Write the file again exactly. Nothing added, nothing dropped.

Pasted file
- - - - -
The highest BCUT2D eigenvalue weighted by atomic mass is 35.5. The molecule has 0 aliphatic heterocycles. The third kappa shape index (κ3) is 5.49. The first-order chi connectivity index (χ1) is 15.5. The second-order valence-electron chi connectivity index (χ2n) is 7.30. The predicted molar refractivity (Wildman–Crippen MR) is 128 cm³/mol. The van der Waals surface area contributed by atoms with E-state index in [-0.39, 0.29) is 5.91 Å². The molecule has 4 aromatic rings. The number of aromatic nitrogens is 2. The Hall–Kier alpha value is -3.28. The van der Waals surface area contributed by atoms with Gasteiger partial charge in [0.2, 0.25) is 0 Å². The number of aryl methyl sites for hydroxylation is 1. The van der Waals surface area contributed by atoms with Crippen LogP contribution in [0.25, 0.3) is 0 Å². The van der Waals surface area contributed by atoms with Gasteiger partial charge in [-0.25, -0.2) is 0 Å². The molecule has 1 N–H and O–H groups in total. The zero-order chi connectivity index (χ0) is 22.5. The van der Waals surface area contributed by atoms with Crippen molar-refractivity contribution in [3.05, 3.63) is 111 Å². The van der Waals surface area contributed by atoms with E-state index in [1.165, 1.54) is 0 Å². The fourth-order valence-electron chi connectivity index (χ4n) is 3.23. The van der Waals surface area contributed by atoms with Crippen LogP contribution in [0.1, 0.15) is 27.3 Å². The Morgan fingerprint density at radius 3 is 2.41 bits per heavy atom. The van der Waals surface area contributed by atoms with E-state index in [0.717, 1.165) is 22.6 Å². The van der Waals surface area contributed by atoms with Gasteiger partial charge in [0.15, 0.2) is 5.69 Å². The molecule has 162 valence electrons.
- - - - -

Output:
The highest BCUT2D eigenvalue weighted by atomic mass is 35.5. The molecule has 0 aliphatic heterocycles. The third kappa shape index (κ3) is 5.49. The first-order chi connectivity index (χ1) is 15.5. The second-order valence-electron chi connectivity index (χ2n) is 7.30. The predicted molar refractivity (Wildman–Crippen MR) is 128 cm³/mol. The van der Waals surface area contributed by atoms with E-state index in [-0.39, 0.29) is 5.91 Å². The molecule has 4 aromatic rings. The number of aromatic nitrogens is 2. The Hall–Kier alpha value is -3.28. The van der Waals surface area contributed by atoms with Gasteiger partial charge in [0.2, 0.25) is 0 Å². The number of aryl methyl sites for hydroxylation is 1. The van der Waals surface area contributed by atoms with Crippen LogP contribution in [0.25, 0.3) is 0 Å². The van der Waals surface area contributed by atoms with Gasteiger partial charge in [-0.25, -0.2) is 0 Å². The molecule has 1 N–H and O–H groups in total. The zero-order chi connectivity index (χ0) is 22.5. The van der Waals surface area contributed by atoms with Crippen molar-refractivity contribution in [3.05, 3.63) is 111 Å². The van der Waals surface area contributed by atoms with E-state index in [1.165, 1.54) is 0 Å². The fourth-order valence-electron chi connectivity index (χ4n) is 3.23. The van der Waals surface area contributed by atoms with Crippen LogP contribution in [0.1, 0.15) is 27.3 Å². The Morgan fingerprint density at radius 3 is 2.41 bits per heavy atom. The van der Waals surface area contributed by atoms with E-state index in [0.717, 1.165) is 22.6 Å². The van der Waals surface area contributed by atoms with Gasteiger partial charge in [0.15, 0.2) is 5.69 Å². The molecule has 162 valence electrons.